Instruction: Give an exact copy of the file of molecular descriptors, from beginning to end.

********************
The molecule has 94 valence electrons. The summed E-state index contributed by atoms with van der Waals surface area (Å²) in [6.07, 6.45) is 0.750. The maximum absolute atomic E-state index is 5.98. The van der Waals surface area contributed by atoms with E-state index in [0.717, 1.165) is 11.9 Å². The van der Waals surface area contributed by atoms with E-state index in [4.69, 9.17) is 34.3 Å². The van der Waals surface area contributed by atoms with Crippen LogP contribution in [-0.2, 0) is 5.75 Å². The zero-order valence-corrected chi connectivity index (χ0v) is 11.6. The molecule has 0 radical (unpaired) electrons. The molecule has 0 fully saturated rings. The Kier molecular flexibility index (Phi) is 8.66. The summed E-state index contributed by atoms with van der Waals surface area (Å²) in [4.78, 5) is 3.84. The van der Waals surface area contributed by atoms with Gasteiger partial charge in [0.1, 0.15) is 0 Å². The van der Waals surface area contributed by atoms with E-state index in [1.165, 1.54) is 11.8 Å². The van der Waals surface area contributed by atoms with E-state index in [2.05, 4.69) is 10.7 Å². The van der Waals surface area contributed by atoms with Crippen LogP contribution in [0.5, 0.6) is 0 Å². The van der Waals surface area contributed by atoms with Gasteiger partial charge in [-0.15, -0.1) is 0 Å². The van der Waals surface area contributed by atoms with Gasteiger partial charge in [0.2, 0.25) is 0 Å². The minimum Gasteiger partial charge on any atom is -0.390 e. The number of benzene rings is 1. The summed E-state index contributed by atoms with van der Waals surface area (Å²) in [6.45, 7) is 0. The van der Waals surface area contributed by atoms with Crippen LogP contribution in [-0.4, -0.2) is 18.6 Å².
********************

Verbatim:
The molecule has 94 valence electrons. The summed E-state index contributed by atoms with van der Waals surface area (Å²) in [6.07, 6.45) is 0.750. The maximum absolute atomic E-state index is 5.98. The van der Waals surface area contributed by atoms with E-state index in [0.717, 1.165) is 11.9 Å². The van der Waals surface area contributed by atoms with E-state index in [4.69, 9.17) is 34.3 Å². The van der Waals surface area contributed by atoms with Crippen LogP contribution in [-0.2, 0) is 5.75 Å². The zero-order valence-corrected chi connectivity index (χ0v) is 11.6. The molecule has 0 radical (unpaired) electrons. The molecule has 0 fully saturated rings. The Kier molecular flexibility index (Phi) is 8.66. The summed E-state index contributed by atoms with van der Waals surface area (Å²) in [4.78, 5) is 3.84. The van der Waals surface area contributed by atoms with Gasteiger partial charge in [0.1, 0.15) is 0 Å². The van der Waals surface area contributed by atoms with E-state index in [1.165, 1.54) is 11.8 Å². The van der Waals surface area contributed by atoms with E-state index in [2.05, 4.69) is 10.7 Å². The van der Waals surface area contributed by atoms with Crippen LogP contribution in [0.5, 0.6) is 0 Å². The van der Waals surface area contributed by atoms with Gasteiger partial charge in [-0.15, -0.1) is 0 Å². The van der Waals surface area contributed by atoms with Gasteiger partial charge in [0.2, 0.25) is 0 Å². The minimum Gasteiger partial charge on any atom is -0.390 e. The number of benzene rings is 1. The summed E-state index contributed by atoms with van der Waals surface area (Å²) in [6.45, 7) is 0. The van der Waals surface area contributed by atoms with Crippen LogP contribution in [-0.4, -0.2) is 18.6 Å².